“All marriages between Party members had to be approved by a committee appointed for the purpose and though the principle was never clearly stated-permission was always refused if the couple gave the impression of being physically attracted to each other” (Orwell, NE, 57)
Without any sense of love or companionship, it became impossible to trust:
“No one dares trust a wife of child or a friend any longer.” (Orwell, NE, 170)
Even intimacy was frowned upon by Big Brother:
“Sexual intercourse was to be looked on as a slightly disgusting minor operation, like having an enema.” (Orwell, NE, 76)
Through these means, Big Brother kept their hold on power with no restraint (Reilly, 1989).
The governing Norsefire party used similar measures to strengthen their control on Britain. The government used to actively enforce a mandatory curfew for all citizens (McTeigue, 2005). This, along with other measures, greatly reduced the amount of freedom the citizens of Britain had. Given that personal freedom and government control are polar opposites, the Norsefire party had secured their power by simply removing free will from their citizens. More importantly, as part of a single-party democracy, it was virtually impossible for another political group to take power. As such, governmental power rested solely in the ranks of the Norsefire party.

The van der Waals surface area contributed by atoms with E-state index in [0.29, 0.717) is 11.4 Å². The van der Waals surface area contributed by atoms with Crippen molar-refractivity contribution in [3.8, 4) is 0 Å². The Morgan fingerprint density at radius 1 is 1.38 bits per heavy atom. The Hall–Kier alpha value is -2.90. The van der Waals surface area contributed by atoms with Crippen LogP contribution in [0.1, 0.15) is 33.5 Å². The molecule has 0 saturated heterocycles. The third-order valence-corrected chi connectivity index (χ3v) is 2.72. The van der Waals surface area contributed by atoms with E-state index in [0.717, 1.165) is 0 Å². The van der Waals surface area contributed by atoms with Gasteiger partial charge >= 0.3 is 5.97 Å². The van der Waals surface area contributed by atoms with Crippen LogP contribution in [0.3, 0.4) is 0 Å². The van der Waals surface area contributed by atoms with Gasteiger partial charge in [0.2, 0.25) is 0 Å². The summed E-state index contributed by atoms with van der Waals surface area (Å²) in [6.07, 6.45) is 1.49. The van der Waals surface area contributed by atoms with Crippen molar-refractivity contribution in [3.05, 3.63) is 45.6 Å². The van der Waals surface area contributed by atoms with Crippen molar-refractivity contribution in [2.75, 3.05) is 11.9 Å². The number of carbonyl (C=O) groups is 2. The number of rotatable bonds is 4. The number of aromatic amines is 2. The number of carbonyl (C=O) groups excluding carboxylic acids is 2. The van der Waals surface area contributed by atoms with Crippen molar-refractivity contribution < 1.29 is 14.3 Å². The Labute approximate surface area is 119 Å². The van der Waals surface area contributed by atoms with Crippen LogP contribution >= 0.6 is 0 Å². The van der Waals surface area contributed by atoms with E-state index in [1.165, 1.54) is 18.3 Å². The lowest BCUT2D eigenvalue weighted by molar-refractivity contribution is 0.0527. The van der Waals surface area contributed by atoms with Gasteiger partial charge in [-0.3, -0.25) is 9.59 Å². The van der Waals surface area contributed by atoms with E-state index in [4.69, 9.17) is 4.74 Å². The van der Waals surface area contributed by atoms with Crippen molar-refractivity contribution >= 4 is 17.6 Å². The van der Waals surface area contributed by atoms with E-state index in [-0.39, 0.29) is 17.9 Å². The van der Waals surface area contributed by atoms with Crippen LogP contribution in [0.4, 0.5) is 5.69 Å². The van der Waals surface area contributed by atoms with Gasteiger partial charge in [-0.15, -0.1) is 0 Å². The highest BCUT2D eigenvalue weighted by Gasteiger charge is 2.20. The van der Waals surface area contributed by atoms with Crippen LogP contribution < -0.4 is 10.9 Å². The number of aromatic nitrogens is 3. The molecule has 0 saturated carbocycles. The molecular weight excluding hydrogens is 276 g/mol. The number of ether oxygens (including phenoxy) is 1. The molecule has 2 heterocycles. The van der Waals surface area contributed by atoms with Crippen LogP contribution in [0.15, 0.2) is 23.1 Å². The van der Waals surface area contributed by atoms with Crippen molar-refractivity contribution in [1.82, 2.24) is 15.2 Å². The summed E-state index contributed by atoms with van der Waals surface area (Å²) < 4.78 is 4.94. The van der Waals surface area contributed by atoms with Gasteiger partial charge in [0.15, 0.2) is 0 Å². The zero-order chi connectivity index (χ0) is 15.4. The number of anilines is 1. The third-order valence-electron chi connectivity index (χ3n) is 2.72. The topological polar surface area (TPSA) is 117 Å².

In Animal Farm, authority rested exclusively with Napoleon. At regular intervals, he would try and execute animals for treason. Even though many of the animals did not agree with the killings and believe that the accused were guilty, Napoleon could carry them out without any reservations whatsoever. At the start of the revolution against Man, all the animals were guaranteed a retirement. The only animal that approached retirement was Boxer. Near the end of his life, he was sold to a glue factory. The fact that this was not a popular action among the animals did not bother Napoleon even the slightest; he simply did as he pleased. Squealer was able to modify the constitution of Animal Farm on numerous occasions throughout the story because absolute authority rested not with the animals of Animal Farm, but instead with Napoleon (Gale Cengage, 1998). Given the above incidents, it is reasonable to assume that Napoleon did have absolute power over Animal Farm.